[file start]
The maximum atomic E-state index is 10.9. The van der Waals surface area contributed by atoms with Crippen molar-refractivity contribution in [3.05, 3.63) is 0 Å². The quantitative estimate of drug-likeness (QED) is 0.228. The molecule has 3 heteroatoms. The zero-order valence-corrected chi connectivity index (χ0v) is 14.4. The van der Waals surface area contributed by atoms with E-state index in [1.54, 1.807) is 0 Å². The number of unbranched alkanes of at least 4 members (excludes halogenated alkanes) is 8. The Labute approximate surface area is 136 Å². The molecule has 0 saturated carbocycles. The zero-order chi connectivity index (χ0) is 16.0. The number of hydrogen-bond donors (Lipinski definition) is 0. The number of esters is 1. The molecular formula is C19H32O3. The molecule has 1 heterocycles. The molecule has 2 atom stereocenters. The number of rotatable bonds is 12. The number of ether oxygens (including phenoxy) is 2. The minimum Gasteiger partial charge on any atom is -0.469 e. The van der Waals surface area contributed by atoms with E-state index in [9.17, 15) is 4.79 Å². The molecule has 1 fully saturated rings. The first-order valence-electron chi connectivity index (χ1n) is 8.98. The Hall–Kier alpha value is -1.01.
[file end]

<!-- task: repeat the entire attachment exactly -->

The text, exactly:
The maximum atomic E-state index is 10.9. The van der Waals surface area contributed by atoms with Crippen molar-refractivity contribution in [3.05, 3.63) is 0 Å². The quantitative estimate of drug-likeness (QED) is 0.228. The molecule has 3 heteroatoms. The zero-order valence-corrected chi connectivity index (χ0v) is 14.4. The van der Waals surface area contributed by atoms with E-state index in [1.54, 1.807) is 0 Å². The number of unbranched alkanes of at least 4 members (excludes halogenated alkanes) is 8. The Labute approximate surface area is 136 Å². The molecule has 0 saturated carbocycles. The zero-order chi connectivity index (χ0) is 16.0. The number of hydrogen-bond donors (Lipinski definition) is 0. The number of esters is 1. The molecular formula is C19H32O3. The molecule has 1 heterocycles. The molecule has 2 atom stereocenters. The number of rotatable bonds is 12. The number of ether oxygens (including phenoxy) is 2. The minimum Gasteiger partial charge on any atom is -0.469 e. The van der Waals surface area contributed by atoms with E-state index in [9.17, 15) is 4.79 Å². The molecule has 1 fully saturated rings. The first-order valence-electron chi connectivity index (χ1n) is 8.98. The Hall–Kier alpha value is -1.01.